Designing and building in this way encourages experimentation and failure. With lean UX, it’s absolutely fine to get it wrong. You’ll learn soon enough because of the continuous feedback loops – and because you’re building quickly – you’ll be able to put it right. And, because you haven’t invested too much time and resources in getting it perfect, the fallout of getting it wrong is minimal.
4. The lean UX process
The lean UX process centres on three key phases: Think, Make and Check. It’s a cyclical process that keeps repeating, with the product improving each time the cycle begins anew.
Lean UX phase 1: Think
The process starts with your assumptions about – and understanding of – the problem space in question. Assumptions are usually gathered in a workshop or through a group brainstorming session and they basically sum up what you collectively assume or think you know.
You can gather assumptions about who your users are, what the product you’re designing is used for and when, what the most important functions and features will be and so on.
Based on your assumptions, you’ll then create a hypothesis (or multiple hypotheses). For example, you might come up with the following hypothesis:
We believe that online shoppers need to be able to place an order without creating a customer account. Providing this option will increase the number of completed orders / reduce the number of “abandoned cart” incidences. We can prove this if we are able to measure an increase in the order completion rate (which currently stands at 15%).
When writing hypotheses, it’s important that you’re able to set a clear and measurable goal for how each hypothesis can be tested. Otherwise, there’s no way to determine if it’s valid or invalid and therefore worthy of pursuing or not.
Lean UX phase 2: Make
As we know, lean UX is about building early and that’s the focus of the “Make” phase. You’ll now create a minimum viable product (MVP), which is essentially the most basic version you will need in order to test your hypothesis and gather initial learnings and feedback.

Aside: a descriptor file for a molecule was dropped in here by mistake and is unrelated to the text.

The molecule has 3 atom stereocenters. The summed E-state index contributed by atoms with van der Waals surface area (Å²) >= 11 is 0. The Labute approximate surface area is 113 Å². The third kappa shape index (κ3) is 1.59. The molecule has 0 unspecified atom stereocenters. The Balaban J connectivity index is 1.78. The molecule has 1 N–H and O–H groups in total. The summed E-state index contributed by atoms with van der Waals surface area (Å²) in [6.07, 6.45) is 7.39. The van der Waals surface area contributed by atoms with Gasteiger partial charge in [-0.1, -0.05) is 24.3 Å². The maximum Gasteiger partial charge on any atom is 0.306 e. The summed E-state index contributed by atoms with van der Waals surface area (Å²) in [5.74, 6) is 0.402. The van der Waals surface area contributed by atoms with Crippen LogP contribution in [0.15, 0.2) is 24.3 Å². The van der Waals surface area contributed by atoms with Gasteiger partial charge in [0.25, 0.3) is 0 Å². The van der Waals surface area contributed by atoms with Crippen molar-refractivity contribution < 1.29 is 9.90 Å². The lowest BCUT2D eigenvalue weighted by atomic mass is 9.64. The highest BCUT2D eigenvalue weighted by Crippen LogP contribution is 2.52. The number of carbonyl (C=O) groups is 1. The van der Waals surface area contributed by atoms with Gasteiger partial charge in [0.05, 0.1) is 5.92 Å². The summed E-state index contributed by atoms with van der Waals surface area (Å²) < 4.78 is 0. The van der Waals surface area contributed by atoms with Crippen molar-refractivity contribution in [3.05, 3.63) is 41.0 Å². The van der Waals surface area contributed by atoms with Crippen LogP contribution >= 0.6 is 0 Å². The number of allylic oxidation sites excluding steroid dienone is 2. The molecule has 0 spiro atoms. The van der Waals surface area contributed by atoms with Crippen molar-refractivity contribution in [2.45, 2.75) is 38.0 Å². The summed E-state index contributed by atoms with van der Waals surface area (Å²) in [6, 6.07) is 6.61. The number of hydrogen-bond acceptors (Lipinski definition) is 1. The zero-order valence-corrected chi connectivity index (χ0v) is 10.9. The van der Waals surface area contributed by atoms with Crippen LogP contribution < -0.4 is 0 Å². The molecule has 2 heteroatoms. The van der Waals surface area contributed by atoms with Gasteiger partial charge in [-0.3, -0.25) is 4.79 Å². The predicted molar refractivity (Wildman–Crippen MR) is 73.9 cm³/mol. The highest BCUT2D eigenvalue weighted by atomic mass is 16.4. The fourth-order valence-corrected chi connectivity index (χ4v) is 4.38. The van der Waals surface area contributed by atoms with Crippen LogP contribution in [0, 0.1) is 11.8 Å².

The form your MVP takes will depend on your hypothesis and what you want to test. Taking the example of our online shopping hypothesis, the MVP could be an interactive prototype of the proposed new checkout process, featuring the additional option to place an order without having to create an account.
Otherwise, an MVP might be a very basic wireframe or a website landing page. Anything that can be created quickly and used to test out your hypothesis.
Lean UX phase 3: Check
With your MVP in place, you have something tangible to test and evaluate. In the “Check” phase, you gather feedback on your MVP in order to invalidate or validate your original hypothesis. You can do this through A/B testing, site analytics and a variety of user and usability testing methods.
Based on your learnings, you’ll loop back to phase 1 (“Think”) and proceed accordingly. Maybe you need to scrap the initial hypothesis and explore a different problem or perhaps it’s necessary to generate new ideas and angles for the same hypothesis. Either way, you’ll build on the previous cycle and continue to steer the product towards success.
5. What’s so great about lean UX?
You’ve read this far, so you probably already have a good idea of why lean UX is so popular.
Compared to traditional UX, lean UX is hailed as a huge time and money saver — and, perhaps most importantly, it keeps designers focused on solving the right user problem at the right time.
With the traditional approach to UX, you might spend months designing a particular feature or solution, investing considerable time and resources along the way, only to find that by the time your designs are developed and tested, requirements have changed. The idea you came up with four months ago is no longer relevant or fitting, sending you right back to the drawing board.
Now imagine how that changes if you take a lean approach. You would build and test your initial idea early on, making sure you’re solving the right problem before you invest any more time and resources. By working in short cycles with continuous testing and feedback, you’re able to adapt to changing requirements in real-time.
Lean UX is especially popular with startups and teams who don’t have infinite resources at their disposal. So, if you’re a UX designer with aspirations of working in a startup or a company which follows the agile methodology, it’s important to understand what lean UX is and how it works.
Hopefully this guide has got you off to a good start! If you’d like to dive deeper into lean UX, we can recommend Jeff Gothelf’s book on the topic.